An article I wrote for Mumbai Mirror on September 17th, 2018
We go ballistic when someone rings the doorbell twice, the Wi-Fi slows down, or we’re stuck in traffic that seems to move at snail’s pace. These may seem like small problems, but sometimes they can frustrate you to the point of rage. However, all these emotions are natural. The problem really arises when we try to pretend we’re not feeling what we’re feeling and we end up blaming others or reaching for solutions that are often just mindless. The result of reacting this way is an increase in suffering. Instead, we should try to accept the situation as it is.
Marsha Linehan, the iconic psychotherapist who introduced to the world a therapy called Dialectical Behaviour Therapy (DBT), calls such acceptance “Radical Acceptance”. Simply put, radical acceptance means tolerating what cannot be changed with calmness instead of increasing inner pain by saying “This isn’t fair” or “I can’t stand this”. Your colleague got a bigger raise than you did, you missed an important meeting because of traffic, someone you care deeply about was just diagnosed with a life threatening condition. These experiences evoke sadness, despair, anger and a sense of loss.
When you are sitting in a bus and the temperature outside is 43 degrees, you can either grumble or accept the moment. When you complain, you often end up cursing the “pathetic system”, the heat, the pollution so on. Before you know it, the basic discomfort of heat is exacerbated by the way you have built it up. But when there is acceptance, you find ways to manage the situation — you can divert your mind, drink cool water, change your seat or put on your sunglasses.
Acceptance doesn’t come easily: Radical acceptance doesn’t mean being weak or overlooking someone else’s wrong actions, giving up your needs, or keeping from asserting your feelings. It merely means accepting the moment, so you can plan a productive course of action.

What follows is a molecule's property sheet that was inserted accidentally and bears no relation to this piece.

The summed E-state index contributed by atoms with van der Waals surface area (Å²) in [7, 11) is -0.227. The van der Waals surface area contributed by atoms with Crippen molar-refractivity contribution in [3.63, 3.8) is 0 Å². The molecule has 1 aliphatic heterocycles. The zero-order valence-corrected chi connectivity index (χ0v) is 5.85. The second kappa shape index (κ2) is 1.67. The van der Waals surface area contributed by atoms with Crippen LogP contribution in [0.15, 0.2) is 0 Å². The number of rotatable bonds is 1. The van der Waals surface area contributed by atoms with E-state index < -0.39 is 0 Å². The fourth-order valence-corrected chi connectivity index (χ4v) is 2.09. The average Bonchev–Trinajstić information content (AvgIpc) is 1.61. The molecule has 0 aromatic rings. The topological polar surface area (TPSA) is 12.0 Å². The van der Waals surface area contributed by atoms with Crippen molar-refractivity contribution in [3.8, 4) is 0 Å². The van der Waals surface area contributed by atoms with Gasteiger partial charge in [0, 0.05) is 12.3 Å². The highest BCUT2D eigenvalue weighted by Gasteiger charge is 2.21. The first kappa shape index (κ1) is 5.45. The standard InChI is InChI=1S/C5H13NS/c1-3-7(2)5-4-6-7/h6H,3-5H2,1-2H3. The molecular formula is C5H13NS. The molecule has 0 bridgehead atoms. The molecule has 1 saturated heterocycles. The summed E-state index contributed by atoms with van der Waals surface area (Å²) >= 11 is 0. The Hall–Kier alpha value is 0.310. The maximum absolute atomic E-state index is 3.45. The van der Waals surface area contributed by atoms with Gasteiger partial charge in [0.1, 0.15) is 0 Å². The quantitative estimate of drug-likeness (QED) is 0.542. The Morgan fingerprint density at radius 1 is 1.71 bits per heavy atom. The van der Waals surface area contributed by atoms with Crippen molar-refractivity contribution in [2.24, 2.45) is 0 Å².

What is the cost of suffering?
• You stay with negative emotions much longer. Small and petty issues cloud your mind, making you lose focus.
• Your reactions to events are stronger.
• You get anxious and agitated and seek immediate change
What are the benefits of acceptance?
• Your reactions come from a calmer and more empathetic place, taking into consideration all sides
• You move on more quickly from stressful events.
• You reduce your personal pain and yet, hold the other person responsible for what happened.
• You find yourself being happy even in the company of people whose ideas may be completely different from your own
So, here is what you can do the next time you face a situation where you want to fume or curse fate:
• If you find yourself having “mental battles” with a spouse, boss or relative: Pause. Let the thoughts pass and take a breath. Then reexamine the situation.
• Complaining when stuck in a queue or traffic jam: Fume less and observe more. Notice the surroundings, observe how the operations around you function.
• Frustrated by a loved one’s behaviour: Stop complaining about them for a day.
• Getting angry at being mistreated: Focus your thoughts inwards, towards your own behaviour and emotions. Watch how the anger dissolves.